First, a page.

I fried a chopped onion, some garlic and a lonely leek in a little olive oil until softened. Then I added the celery (leaves and root and all) and some stock. Chicken stock works well but if you don’t have any just use some bouillon powder and hot water. Bring to the boil and simmer until soft then blitz with a stick blender until smooth.

Serve with a little drizzle of left over natural yoghurt or cream, a good grinding of black pepper and some chopped herbs – I used thyme. Alternatively it tastes great topped with a few scraps of stilton or goats cheese if you have bits left at the back of the fridge.

If you want more ideas on how to reduce waste in your house take a look at the tips on Love Food Hate Waste but in the meantime – make more soup!

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Gazpacho needs to be made from fully ripe, flavour packed tomatoes if you want to get real depth the soup.  When you get the ingredients right this chilled starter really is a taste of summer condensed into a bowl.  Served with the garnish on the side it is elevated into a great dinner party dish.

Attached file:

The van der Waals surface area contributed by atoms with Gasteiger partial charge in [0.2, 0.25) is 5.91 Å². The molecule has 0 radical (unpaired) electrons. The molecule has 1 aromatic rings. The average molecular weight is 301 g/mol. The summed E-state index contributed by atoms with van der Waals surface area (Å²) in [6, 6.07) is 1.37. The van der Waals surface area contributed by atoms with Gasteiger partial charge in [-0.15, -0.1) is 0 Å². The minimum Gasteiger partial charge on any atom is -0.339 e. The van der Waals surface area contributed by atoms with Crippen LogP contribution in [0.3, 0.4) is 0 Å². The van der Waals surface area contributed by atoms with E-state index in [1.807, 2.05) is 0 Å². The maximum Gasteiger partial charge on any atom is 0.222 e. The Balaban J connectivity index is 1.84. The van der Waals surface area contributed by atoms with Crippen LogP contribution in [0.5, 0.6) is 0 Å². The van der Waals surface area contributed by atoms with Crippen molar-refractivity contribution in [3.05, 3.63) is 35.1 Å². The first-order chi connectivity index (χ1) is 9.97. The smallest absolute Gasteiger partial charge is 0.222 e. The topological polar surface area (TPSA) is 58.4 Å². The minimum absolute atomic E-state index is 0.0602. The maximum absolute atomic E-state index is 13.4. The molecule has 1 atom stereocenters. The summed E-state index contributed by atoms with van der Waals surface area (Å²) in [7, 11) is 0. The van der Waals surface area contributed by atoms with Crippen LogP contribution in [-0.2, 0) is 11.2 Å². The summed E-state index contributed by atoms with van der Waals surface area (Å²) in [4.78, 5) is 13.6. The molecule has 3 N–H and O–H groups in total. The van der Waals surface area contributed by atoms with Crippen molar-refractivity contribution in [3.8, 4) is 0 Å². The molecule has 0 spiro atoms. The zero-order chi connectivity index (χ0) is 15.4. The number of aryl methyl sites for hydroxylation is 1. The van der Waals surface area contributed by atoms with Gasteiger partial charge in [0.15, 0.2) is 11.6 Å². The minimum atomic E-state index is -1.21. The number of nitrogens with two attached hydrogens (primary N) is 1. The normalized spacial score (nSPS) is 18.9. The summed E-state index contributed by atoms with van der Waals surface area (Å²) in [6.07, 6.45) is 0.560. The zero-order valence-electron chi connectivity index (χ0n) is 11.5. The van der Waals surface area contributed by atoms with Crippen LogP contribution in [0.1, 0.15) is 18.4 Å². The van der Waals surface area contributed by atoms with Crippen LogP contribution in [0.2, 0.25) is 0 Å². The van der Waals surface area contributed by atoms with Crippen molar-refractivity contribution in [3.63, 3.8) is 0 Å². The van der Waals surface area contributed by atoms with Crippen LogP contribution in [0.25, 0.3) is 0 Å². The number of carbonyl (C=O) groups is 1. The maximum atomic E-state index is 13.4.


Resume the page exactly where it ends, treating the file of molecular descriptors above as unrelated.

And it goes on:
Serves 8 as a tapa or 4 as a starter.

1 kg ripe Tomatoes

4 Spring Onions (trimmed)

3 Cloves of Garlic (peeled)

1/2 Cucumber

75 ml Virgin Olive Oil

2 tbsp Sherry Vinegar

Salt & Pepper

For the Garnish

2 Spring Onions (trimmed)

1/2 Red Pepper (cored and de-seeded)

1/2 Green Pepper (cored and de-seeded)

1/2 Cucumber

1 Hard Boiled Egg


Put the tomatoes, spring onions, garlic and cucumber into a blender and whiz to a puree.  Pass through a fine sieve 2 or 3 times to make sure it is really smooth.  Return the soup to the blender and, with the motot running, add the olive oil in a slow, steady stream.

Add the sherry vinegar and season with salt and freshly ground pepper.  Pour into a jug and chill for at least 2 hours.

Whilst the soup is chilling make the garnish by finely dicing all the ingredients.  Mix well, cover and chill until needed.  You may also choose to make some croutons to add a little crunch.

To serve give the soup a quick whisk to ensure it is still well mixed and pour into serving bowls or cups.  Drizzle with a little olive oil and add a grinding of black pepper.  Serve with the garnish on the side to your guests can add it themselves.